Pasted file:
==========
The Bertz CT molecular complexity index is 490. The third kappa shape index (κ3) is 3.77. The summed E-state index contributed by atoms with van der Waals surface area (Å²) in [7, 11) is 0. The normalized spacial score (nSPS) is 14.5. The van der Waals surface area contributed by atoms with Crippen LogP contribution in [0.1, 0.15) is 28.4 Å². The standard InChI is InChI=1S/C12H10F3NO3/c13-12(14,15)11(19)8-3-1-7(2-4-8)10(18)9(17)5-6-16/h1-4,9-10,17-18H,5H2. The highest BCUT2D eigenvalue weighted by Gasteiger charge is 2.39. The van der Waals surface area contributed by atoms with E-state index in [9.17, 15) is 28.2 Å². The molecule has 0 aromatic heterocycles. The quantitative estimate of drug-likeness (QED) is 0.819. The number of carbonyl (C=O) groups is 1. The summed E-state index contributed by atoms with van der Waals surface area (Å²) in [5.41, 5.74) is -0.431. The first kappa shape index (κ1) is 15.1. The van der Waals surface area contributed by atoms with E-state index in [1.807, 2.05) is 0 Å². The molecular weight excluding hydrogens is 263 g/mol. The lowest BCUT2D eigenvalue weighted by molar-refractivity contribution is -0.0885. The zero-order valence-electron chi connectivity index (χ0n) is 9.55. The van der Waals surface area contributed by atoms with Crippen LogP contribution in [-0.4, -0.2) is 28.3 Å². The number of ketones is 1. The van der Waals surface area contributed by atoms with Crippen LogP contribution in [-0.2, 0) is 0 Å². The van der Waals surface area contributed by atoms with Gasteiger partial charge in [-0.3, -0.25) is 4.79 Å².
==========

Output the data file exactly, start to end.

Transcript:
The Bertz CT molecular complexity index is 490. The third kappa shape index (κ3) is 3.77. The summed E-state index contributed by atoms with van der Waals surface area (Å²) in [7, 11) is 0. The normalized spacial score (nSPS) is 14.5. The van der Waals surface area contributed by atoms with Crippen LogP contribution in [0.1, 0.15) is 28.4 Å². The standard InChI is InChI=1S/C12H10F3NO3/c13-12(14,15)11(19)8-3-1-7(2-4-8)10(18)9(17)5-6-16/h1-4,9-10,17-18H,5H2. The highest BCUT2D eigenvalue weighted by Gasteiger charge is 2.39. The van der Waals surface area contributed by atoms with E-state index in [9.17, 15) is 28.2 Å². The molecule has 0 aromatic heterocycles. The quantitative estimate of drug-likeness (QED) is 0.819. The number of carbonyl (C=O) groups is 1. The summed E-state index contributed by atoms with van der Waals surface area (Å²) in [5.41, 5.74) is -0.431. The first kappa shape index (κ1) is 15.1. The van der Waals surface area contributed by atoms with E-state index in [1.807, 2.05) is 0 Å². The molecular weight excluding hydrogens is 263 g/mol. The lowest BCUT2D eigenvalue weighted by molar-refractivity contribution is -0.0885. The zero-order valence-electron chi connectivity index (χ0n) is 9.55. The van der Waals surface area contributed by atoms with Crippen LogP contribution in [-0.4, -0.2) is 28.3 Å². The number of ketones is 1. The van der Waals surface area contributed by atoms with Crippen LogP contribution in [-0.2, 0) is 0 Å². The van der Waals surface area contributed by atoms with Gasteiger partial charge in [-0.3, -0.25) is 4.79 Å².